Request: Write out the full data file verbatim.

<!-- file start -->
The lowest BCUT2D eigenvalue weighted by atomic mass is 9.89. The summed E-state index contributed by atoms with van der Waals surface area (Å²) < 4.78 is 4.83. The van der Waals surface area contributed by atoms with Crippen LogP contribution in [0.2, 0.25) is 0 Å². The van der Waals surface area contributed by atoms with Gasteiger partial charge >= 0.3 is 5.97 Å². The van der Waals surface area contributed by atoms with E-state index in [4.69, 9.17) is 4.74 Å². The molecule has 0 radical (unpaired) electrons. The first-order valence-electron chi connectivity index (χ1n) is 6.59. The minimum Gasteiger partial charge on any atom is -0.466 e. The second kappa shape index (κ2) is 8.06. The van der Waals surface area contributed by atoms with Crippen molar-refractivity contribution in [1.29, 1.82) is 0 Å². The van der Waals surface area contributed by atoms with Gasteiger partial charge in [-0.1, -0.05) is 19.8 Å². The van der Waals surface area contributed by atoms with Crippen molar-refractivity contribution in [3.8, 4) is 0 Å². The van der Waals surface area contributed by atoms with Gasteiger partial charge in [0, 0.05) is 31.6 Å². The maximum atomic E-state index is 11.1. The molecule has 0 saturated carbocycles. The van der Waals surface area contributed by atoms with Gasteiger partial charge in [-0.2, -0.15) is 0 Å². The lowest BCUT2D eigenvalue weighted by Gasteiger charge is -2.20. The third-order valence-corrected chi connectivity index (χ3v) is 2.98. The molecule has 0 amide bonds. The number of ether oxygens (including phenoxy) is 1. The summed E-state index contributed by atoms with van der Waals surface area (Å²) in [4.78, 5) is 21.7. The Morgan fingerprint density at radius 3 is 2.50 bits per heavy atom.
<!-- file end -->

The lowest BCUT2D eigenvalue weighted by atomic mass is 9.89. The summed E-state index contributed by atoms with van der Waals surface area (Å²) < 4.78 is 4.83. The van der Waals surface area contributed by atoms with Crippen LogP contribution in [0.2, 0.25) is 0 Å². The van der Waals surface area contributed by atoms with Gasteiger partial charge >= 0.3 is 5.97 Å². The van der Waals surface area contributed by atoms with E-state index in [4.69, 9.17) is 4.74 Å². The molecule has 0 radical (unpaired) electrons. The first-order valence-electron chi connectivity index (χ1n) is 6.59. The minimum Gasteiger partial charge on any atom is -0.466 e. The second kappa shape index (κ2) is 8.06. The van der Waals surface area contributed by atoms with Crippen molar-refractivity contribution in [1.29, 1.82) is 0 Å². The van der Waals surface area contributed by atoms with Gasteiger partial charge in [-0.1, -0.05) is 19.8 Å². The van der Waals surface area contributed by atoms with Crippen molar-refractivity contribution in [3.8, 4) is 0 Å². The van der Waals surface area contributed by atoms with Gasteiger partial charge in [0, 0.05) is 31.6 Å². The maximum atomic E-state index is 11.1. The molecule has 0 saturated carbocycles. The van der Waals surface area contributed by atoms with Gasteiger partial charge in [-0.2, -0.15) is 0 Å². The lowest BCUT2D eigenvalue weighted by Gasteiger charge is -2.20. The third-order valence-corrected chi connectivity index (χ3v) is 2.98. The molecule has 0 amide bonds. The number of ether oxygens (including phenoxy) is 1. The summed E-state index contributed by atoms with van der Waals surface area (Å²) in [4.78, 5) is 21.7. The Morgan fingerprint density at radius 3 is 2.50 bits per heavy atom.